Okay, that's helpful. Maybe one last one from me. Maybe sticking with the semi side, based on the first three quarters, including your third quarter guidance, your semi business will be up 40%, 50% year-over-year versus the market is more like up 10% to 20%. I mean, we've seen that kind of outperformance before in like, let's say in 2017. But that's when WFE was a lot stronger, especially for memory. Is there a way to parse out your growth rate this year between market growth, maybe little bit inventory restocking, maybe some market share growth and maybe whether that's from existing product or your new product, so you guys talk about the RF power, the ozone solutions for ALD, etc. Just trying to understand how to think about the difference between your growth and the market growth and thanks.

Seth H. Bagshaw -- Senior Vice President, Chief Financial Officer and Treasurer

Yeah, I think I'll start with that, Sidney. So you are right, we are over achieving versus WFE estimates in the year-to-date so far and as John mentioned, some of that is typically a pre-run on the inventory in a ramp environment. But over the long term, we have outperformed the semi market for all the reasons you mentioned. Technology we provide is essential for next nodes and technology application. So in the long term, we do outperform the WFE estimates or actuals in the industry. Just hard to really quantify that in kind of a nine month cut. So it's really a little bit of a build and a ramp. It's market share gains. It's growth in the Power Solutions business and we have again in the long-term outperformed WFE. So number of those factors in there, but it's just hard to quantify in kind of a nine month slice what those pieces are.

Sidney Ho -- Deutsche Bank -- Analyst

Great. Thank you.

Seth H. Bagshaw -- Senior Vice President, Chief Financial Officer and Treasurer

Yeah.

Operator

Thank you. And our next question comes from the line of Amanda Scarnati with Citi. Your line is open.

Amanda Scarnati -- Citi Research -- Analyst

Hi, good morning. The first question I have is on China and were you seeing any sort of signs of a pull-in of demand ahead of these Commerce Department regulation taking place? I know that you're not seeing any sort of material impact from the regulations themselves, but do you think any of your customers were kind of taking a little bit more of a cautious approach?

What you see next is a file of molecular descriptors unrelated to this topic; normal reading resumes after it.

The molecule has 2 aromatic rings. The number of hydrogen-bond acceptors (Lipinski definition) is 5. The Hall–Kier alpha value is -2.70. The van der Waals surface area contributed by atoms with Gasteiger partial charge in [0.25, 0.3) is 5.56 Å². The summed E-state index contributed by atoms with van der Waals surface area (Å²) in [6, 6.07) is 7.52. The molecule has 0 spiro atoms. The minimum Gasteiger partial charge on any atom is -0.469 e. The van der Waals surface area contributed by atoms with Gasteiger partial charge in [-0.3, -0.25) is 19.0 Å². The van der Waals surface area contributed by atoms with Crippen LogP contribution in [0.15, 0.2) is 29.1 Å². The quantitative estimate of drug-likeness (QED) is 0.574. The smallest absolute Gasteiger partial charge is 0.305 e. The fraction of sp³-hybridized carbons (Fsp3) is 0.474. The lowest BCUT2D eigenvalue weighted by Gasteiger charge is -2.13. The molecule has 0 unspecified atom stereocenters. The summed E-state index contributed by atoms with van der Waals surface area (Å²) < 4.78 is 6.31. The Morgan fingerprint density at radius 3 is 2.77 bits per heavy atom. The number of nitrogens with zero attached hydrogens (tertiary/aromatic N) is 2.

John T.C. Lee -- President and Chief Executive Officer

Hi, Amanda. It's John. We look at that all the time and there was always a little variation but we have certainly not seen any kind of large move in that kind of direction. We talk to a lot of these customers all the time. We still think they're ordering for what they need and not trying to pull it, so that's kind of our view today for our business in China.

Amanda Scarnati -- Citi Research -- Analyst

Great. And then on the PCB side of the business, can you just help me understand the seasonality in that business? We look at sort of 3Q for smartphone suppliers for chipset that typically tend to be a stronger seasonal quarter and we're certainly seeing that in guidance coming out this quarter. We are calling for some seasonally down September quarter. Can you just talk about how that transition works in the PCB side of the business for you?

John T.C. Lee -- President and Chief Executive Officer

Yeah, I think it's a -- easy to explain. I think our customers are the people who need tools, our tools to make PCBs and so of course, as you pointed out, the smartphone makers need their parts in that Q3 time-frame, which means that the factories that make those parts have to have that equipment in kind of in the Q2 time-frame. So that's really kind of how we look at that quarter rise, the difference between when our PCB equipment sales goes up versus the industry wide-chip revenue for smartphones goes up. That makes sense?

Amanda Scarnati -- Citi Research -- Analyst